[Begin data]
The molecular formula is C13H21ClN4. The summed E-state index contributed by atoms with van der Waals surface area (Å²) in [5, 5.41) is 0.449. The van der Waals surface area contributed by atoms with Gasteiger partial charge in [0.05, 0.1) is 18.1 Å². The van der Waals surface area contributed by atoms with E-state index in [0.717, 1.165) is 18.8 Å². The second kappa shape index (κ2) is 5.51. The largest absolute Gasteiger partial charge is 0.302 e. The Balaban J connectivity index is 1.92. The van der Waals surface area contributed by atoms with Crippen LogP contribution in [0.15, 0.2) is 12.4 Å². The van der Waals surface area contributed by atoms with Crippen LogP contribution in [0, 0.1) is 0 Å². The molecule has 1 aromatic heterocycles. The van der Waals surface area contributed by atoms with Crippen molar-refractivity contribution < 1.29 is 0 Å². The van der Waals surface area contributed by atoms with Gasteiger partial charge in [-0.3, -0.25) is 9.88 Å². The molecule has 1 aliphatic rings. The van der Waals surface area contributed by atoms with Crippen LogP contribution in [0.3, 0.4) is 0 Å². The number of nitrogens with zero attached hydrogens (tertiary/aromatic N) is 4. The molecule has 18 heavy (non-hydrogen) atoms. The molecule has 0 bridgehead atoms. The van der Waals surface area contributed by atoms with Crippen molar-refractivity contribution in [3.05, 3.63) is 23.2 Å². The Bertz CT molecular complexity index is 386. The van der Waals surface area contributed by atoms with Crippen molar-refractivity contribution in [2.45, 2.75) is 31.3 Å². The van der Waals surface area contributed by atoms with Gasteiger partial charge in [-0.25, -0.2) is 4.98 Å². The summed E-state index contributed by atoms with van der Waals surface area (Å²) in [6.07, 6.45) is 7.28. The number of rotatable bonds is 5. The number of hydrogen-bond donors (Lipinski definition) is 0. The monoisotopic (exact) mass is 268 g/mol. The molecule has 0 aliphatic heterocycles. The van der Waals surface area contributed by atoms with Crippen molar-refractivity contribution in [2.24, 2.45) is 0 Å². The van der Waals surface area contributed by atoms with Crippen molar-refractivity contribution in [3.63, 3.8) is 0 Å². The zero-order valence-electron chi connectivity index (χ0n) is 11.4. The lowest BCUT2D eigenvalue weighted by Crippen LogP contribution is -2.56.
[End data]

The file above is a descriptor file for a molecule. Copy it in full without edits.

The molecular formula is C13H21ClN4. The summed E-state index contributed by atoms with van der Waals surface area (Å²) in [5, 5.41) is 0.449. The van der Waals surface area contributed by atoms with Gasteiger partial charge in [0.05, 0.1) is 18.1 Å². The van der Waals surface area contributed by atoms with E-state index in [0.717, 1.165) is 18.8 Å². The second kappa shape index (κ2) is 5.51. The largest absolute Gasteiger partial charge is 0.302 e. The Balaban J connectivity index is 1.92. The van der Waals surface area contributed by atoms with Crippen LogP contribution in [0.15, 0.2) is 12.4 Å². The van der Waals surface area contributed by atoms with Crippen LogP contribution in [0, 0.1) is 0 Å². The molecule has 1 aromatic heterocycles. The van der Waals surface area contributed by atoms with Crippen molar-refractivity contribution < 1.29 is 0 Å². The van der Waals surface area contributed by atoms with Gasteiger partial charge in [-0.3, -0.25) is 9.88 Å². The molecule has 1 aliphatic rings. The van der Waals surface area contributed by atoms with Crippen LogP contribution in [0.3, 0.4) is 0 Å². The number of nitrogens with zero attached hydrogens (tertiary/aromatic N) is 4. The molecule has 18 heavy (non-hydrogen) atoms. The molecule has 0 bridgehead atoms. The van der Waals surface area contributed by atoms with Crippen molar-refractivity contribution in [3.05, 3.63) is 23.2 Å². The Bertz CT molecular complexity index is 386. The van der Waals surface area contributed by atoms with Crippen molar-refractivity contribution in [2.45, 2.75) is 31.3 Å². The van der Waals surface area contributed by atoms with Gasteiger partial charge in [-0.25, -0.2) is 4.98 Å². The summed E-state index contributed by atoms with van der Waals surface area (Å²) in [6.07, 6.45) is 7.28. The number of rotatable bonds is 5. The number of hydrogen-bond donors (Lipinski definition) is 0. The monoisotopic (exact) mass is 268 g/mol. The molecule has 0 aliphatic heterocycles. The van der Waals surface area contributed by atoms with Crippen molar-refractivity contribution in [2.24, 2.45) is 0 Å². The van der Waals surface area contributed by atoms with Crippen molar-refractivity contribution in [3.63, 3.8) is 0 Å². The zero-order valence-electron chi connectivity index (χ0n) is 11.4. The lowest BCUT2D eigenvalue weighted by Crippen LogP contribution is -2.56.